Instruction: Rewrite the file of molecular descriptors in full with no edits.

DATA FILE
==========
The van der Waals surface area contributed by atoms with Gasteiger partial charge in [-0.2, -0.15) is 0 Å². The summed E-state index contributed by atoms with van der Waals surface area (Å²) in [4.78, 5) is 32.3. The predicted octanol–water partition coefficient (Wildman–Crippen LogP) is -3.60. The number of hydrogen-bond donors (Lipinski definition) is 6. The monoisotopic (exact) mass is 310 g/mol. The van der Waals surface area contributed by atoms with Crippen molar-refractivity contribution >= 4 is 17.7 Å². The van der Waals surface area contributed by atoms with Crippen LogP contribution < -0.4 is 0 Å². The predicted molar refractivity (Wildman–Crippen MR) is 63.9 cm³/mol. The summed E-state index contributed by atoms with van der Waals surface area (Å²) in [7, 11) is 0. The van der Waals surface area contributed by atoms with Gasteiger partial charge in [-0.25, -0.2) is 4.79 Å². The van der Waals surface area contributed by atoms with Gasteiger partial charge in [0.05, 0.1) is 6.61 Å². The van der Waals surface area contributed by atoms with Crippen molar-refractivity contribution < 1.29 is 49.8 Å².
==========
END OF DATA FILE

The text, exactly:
The van der Waals surface area contributed by atoms with Gasteiger partial charge in [-0.2, -0.15) is 0 Å². The summed E-state index contributed by atoms with van der Waals surface area (Å²) in [4.78, 5) is 32.3. The predicted octanol–water partition coefficient (Wildman–Crippen LogP) is -3.60. The number of hydrogen-bond donors (Lipinski definition) is 6. The monoisotopic (exact) mass is 310 g/mol. The van der Waals surface area contributed by atoms with Crippen molar-refractivity contribution >= 4 is 17.7 Å². The van der Waals surface area contributed by atoms with Crippen LogP contribution < -0.4 is 0 Å². The predicted molar refractivity (Wildman–Crippen MR) is 63.9 cm³/mol. The summed E-state index contributed by atoms with van der Waals surface area (Å²) in [7, 11) is 0. The van der Waals surface area contributed by atoms with Gasteiger partial charge in [-0.25, -0.2) is 4.79 Å². The van der Waals surface area contributed by atoms with Gasteiger partial charge in [0.05, 0.1) is 6.61 Å². The van der Waals surface area contributed by atoms with Crippen molar-refractivity contribution < 1.29 is 49.8 Å².